Clash (magazine) - "Unusual, refreshing and vulnerable KOKORO is an album inspired by the political, environmental and the human conscious."
Audio Mixers: Jacob Haage; Mathias Olden.
Photographers: Ari King; Nicole Walker .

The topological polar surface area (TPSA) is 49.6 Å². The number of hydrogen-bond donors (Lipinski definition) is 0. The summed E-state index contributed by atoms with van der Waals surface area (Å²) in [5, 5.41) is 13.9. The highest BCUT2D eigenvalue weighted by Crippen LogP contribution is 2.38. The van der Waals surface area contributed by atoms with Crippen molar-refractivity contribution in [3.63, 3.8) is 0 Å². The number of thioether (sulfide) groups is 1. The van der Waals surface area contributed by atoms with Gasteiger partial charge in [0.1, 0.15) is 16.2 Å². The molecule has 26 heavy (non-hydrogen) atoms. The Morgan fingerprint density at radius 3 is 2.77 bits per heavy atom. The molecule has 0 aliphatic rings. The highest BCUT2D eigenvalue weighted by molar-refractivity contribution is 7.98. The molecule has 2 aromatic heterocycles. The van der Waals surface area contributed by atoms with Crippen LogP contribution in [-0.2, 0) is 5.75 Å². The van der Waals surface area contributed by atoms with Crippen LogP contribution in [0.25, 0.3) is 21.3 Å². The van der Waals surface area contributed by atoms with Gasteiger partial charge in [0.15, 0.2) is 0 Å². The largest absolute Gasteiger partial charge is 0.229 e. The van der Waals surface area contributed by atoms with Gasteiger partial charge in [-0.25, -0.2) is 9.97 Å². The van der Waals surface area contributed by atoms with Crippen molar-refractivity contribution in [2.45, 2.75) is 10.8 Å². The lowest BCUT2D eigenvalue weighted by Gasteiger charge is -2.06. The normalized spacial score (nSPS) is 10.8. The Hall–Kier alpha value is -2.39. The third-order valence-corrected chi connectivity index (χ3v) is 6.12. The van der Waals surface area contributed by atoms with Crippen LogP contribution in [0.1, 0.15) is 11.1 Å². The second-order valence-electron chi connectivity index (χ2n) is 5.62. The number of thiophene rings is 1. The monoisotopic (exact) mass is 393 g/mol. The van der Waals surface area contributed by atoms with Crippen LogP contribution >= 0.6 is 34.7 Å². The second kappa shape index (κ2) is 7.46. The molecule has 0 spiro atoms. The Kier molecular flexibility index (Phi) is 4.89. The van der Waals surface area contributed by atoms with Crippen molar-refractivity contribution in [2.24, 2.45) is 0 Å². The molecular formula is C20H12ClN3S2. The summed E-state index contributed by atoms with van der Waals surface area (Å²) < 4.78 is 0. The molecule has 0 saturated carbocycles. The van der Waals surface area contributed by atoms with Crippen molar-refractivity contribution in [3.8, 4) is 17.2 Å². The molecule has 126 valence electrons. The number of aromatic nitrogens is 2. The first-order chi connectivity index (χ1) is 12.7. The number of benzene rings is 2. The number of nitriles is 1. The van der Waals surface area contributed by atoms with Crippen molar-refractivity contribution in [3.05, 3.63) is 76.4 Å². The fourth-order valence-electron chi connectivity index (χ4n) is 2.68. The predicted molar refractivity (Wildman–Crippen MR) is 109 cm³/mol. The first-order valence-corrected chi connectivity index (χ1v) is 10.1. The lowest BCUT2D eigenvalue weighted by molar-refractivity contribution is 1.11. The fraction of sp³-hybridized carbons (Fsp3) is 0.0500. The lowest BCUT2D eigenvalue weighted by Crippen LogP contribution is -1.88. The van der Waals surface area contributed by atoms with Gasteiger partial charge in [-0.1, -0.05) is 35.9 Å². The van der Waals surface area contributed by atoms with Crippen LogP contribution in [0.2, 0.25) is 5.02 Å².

While taking a break from music to focus on life stuff, El Perro del Mar's Sarah Assbring was feeling disconnected from music until she visited a musical instrument museum in Stockholm and was transfixed by the variety of sounds from all different cultures. She was able to record many of them for later use as samples and inspiration on her fifth album, KoKoro. After taking her sound in a house and R&B direction on her previous record, 2013's Pale Fire, this time out Assbring wraps her brightly melancholy melodies in a jangling, worldly layer of sound that includes African rhythms, Middle Eastern drums, Asian woodwinds and strings, and rumbling bass provided by a duo of Swedish bassists. She avoids charges of cultural appropriation thanks to the mishmash of sounds and clashes of cultures that occur throughout the album, often jamming the sounds of different cultures together in the space of a song. A track like "Clean Your Window" cooks together booming Afro-pop drums, percolating tablas, dubby echo, and '80s R&B synth stabs into a bubbling mix that sounds like nothing else happening in 2016. She's using the sounds without hijacking the cultures they came from, adding them to her unique style like spices. It's certainly a far step away from the slick sound of Pale Fire; the samples and loops hark back to her first records, and the way she weaves together divergent sounds into a lush, fully unified backdrop for her aching vocals is a leap forward. It doesn't hurt that the album is home to some of her most achingly sad songs and some of her biggest hooks. Songs like "Ging Ging" and "Breadandbutter" aren't a million miles away from what modern pop singers like Carly Rae Jepsen are doing; a little bit more gloss and they'd sound at home on an adventurous Top 40 playlist. Other songs have the kind of impressive otherworldly quality that her fellow Swede Robyn has at her best; the slickly sweet "Kouign-Amman" and the pulsing discofied dance track "Ding Sum" are fine examples. The rest of the album is a cornucopia of sadness, sweetness, and perfectly blended-together sounds. Assbring's discovery of the world of sounds, and the inspiration it gave her, has helped provide El Perro del Mar with a stunning upgrade, and KoKoro stands as one of the best works of her already pretty great career. ~ Tim Sendra